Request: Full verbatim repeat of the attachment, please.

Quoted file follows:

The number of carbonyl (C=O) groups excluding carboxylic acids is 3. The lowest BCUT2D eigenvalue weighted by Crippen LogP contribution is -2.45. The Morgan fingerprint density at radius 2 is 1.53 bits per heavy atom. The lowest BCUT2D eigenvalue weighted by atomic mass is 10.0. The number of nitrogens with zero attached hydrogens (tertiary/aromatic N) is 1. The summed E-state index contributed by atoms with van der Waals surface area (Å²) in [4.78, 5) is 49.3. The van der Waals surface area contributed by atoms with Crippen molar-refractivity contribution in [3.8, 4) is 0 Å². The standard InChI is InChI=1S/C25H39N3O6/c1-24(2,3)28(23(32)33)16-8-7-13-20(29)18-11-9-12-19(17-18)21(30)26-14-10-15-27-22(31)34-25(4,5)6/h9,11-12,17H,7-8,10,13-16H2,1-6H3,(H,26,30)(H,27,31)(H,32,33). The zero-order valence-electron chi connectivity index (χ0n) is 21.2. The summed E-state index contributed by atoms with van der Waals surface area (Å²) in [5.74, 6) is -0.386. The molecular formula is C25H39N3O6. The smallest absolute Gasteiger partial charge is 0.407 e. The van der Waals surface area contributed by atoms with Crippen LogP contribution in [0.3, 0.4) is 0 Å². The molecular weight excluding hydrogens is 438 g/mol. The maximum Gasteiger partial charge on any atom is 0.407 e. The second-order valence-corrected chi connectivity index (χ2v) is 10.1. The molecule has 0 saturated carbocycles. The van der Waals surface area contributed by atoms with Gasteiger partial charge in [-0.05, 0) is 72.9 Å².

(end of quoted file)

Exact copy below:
The number of carbonyl (C=O) groups excluding carboxylic acids is 3. The lowest BCUT2D eigenvalue weighted by Crippen LogP contribution is -2.45. The Morgan fingerprint density at radius 2 is 1.53 bits per heavy atom. The lowest BCUT2D eigenvalue weighted by atomic mass is 10.0. The number of nitrogens with zero attached hydrogens (tertiary/aromatic N) is 1. The summed E-state index contributed by atoms with van der Waals surface area (Å²) in [4.78, 5) is 49.3. The van der Waals surface area contributed by atoms with Crippen molar-refractivity contribution in [3.8, 4) is 0 Å². The standard InChI is InChI=1S/C25H39N3O6/c1-24(2,3)28(23(32)33)16-8-7-13-20(29)18-11-9-12-19(17-18)21(30)26-14-10-15-27-22(31)34-25(4,5)6/h9,11-12,17H,7-8,10,13-16H2,1-6H3,(H,26,30)(H,27,31)(H,32,33). The zero-order valence-electron chi connectivity index (χ0n) is 21.2. The summed E-state index contributed by atoms with van der Waals surface area (Å²) in [5.74, 6) is -0.386. The molecular formula is C25H39N3O6. The smallest absolute Gasteiger partial charge is 0.407 e. The van der Waals surface area contributed by atoms with Crippen LogP contribution in [0.3, 0.4) is 0 Å². The molecular weight excluding hydrogens is 438 g/mol. The maximum Gasteiger partial charge on any atom is 0.407 e. The second-order valence-corrected chi connectivity index (χ2v) is 10.1. The molecule has 0 saturated carbocycles. The van der Waals surface area contributed by atoms with Gasteiger partial charge in [-0.05, 0) is 72.9 Å².